We have a storage server with a 12 disk RAID-6 pool of 100 TB. It is used by several client compute nodes via NFS, mostly running deep learning training (lots of images ~100 KB, loaded in random order).

To speed up file access, we use cachefilesd on the compute nodes. This works well, because the workload is such that each training job usually reads the same 10-100 GB over and over, which can be cached well on a local SSD.

Now assume that besides the regular training jobs, another type of workload is also started (a heavy read job). This one cannot be cached so well, because it reads through a large amount of data just once (takes long), instead of the repeated behavior of usual training jobs. This job will always need to read deep from the actual disks.

The problem we are facing is that even though the regular training jobs can read from their local cache, the metadata reads become a bottleneck. That is, cachefilesd needs to make sure that the cache is still up-to-date, so it asks the NFS server if the file was modified since it was cached. Therefore cachefilesd requests the modification attribute (mtime) of each file that is read. However, since the storage server is busy serving the heavy read job, it has not enough time to respond to these getattr requests coming from the compute nodes at a high enough rate, resulting in a bottleneck.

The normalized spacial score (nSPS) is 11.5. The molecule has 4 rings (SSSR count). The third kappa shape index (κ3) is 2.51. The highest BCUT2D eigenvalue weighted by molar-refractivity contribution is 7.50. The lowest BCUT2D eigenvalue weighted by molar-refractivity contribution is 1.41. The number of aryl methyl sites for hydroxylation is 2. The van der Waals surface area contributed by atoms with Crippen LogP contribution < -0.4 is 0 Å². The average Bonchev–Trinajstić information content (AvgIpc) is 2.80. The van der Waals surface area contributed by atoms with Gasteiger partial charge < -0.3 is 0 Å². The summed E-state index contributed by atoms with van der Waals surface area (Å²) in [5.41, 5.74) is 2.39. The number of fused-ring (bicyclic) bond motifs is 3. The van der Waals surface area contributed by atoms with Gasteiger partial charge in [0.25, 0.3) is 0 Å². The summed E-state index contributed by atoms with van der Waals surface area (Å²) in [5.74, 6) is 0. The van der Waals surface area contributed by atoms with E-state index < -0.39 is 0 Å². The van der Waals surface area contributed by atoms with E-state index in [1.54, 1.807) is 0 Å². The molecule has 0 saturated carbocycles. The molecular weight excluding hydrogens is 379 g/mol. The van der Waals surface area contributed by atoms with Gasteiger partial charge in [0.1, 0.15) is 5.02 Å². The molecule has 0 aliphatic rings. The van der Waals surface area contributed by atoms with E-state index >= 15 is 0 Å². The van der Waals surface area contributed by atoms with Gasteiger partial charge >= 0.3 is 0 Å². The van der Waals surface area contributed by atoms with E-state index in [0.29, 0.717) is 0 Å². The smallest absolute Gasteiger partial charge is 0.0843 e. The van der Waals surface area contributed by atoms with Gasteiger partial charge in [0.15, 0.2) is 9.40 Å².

Is there any way to tune the server such that these getattr requests are answered very quickly (so the regular training jobs run fast), while potentially delaying the read of actual file content data for the heavy read job?

1 Answer 1


Metadata intensive operations is not the best use case for NFS workload. If the content of the directories is not changing, or it's of that changes are not visible to the clients right away, you might increase the client side attribute cache lifetime by adjusting actimeo mount option. Check man nfs for more details.

  • I think this wouldn't help our workload because the second read of the same file only comes 10-60 minutes after the first read, so the attribute cache will expire by then for sure.
    – isarandi
    Sep 28, 2019 at 9:59

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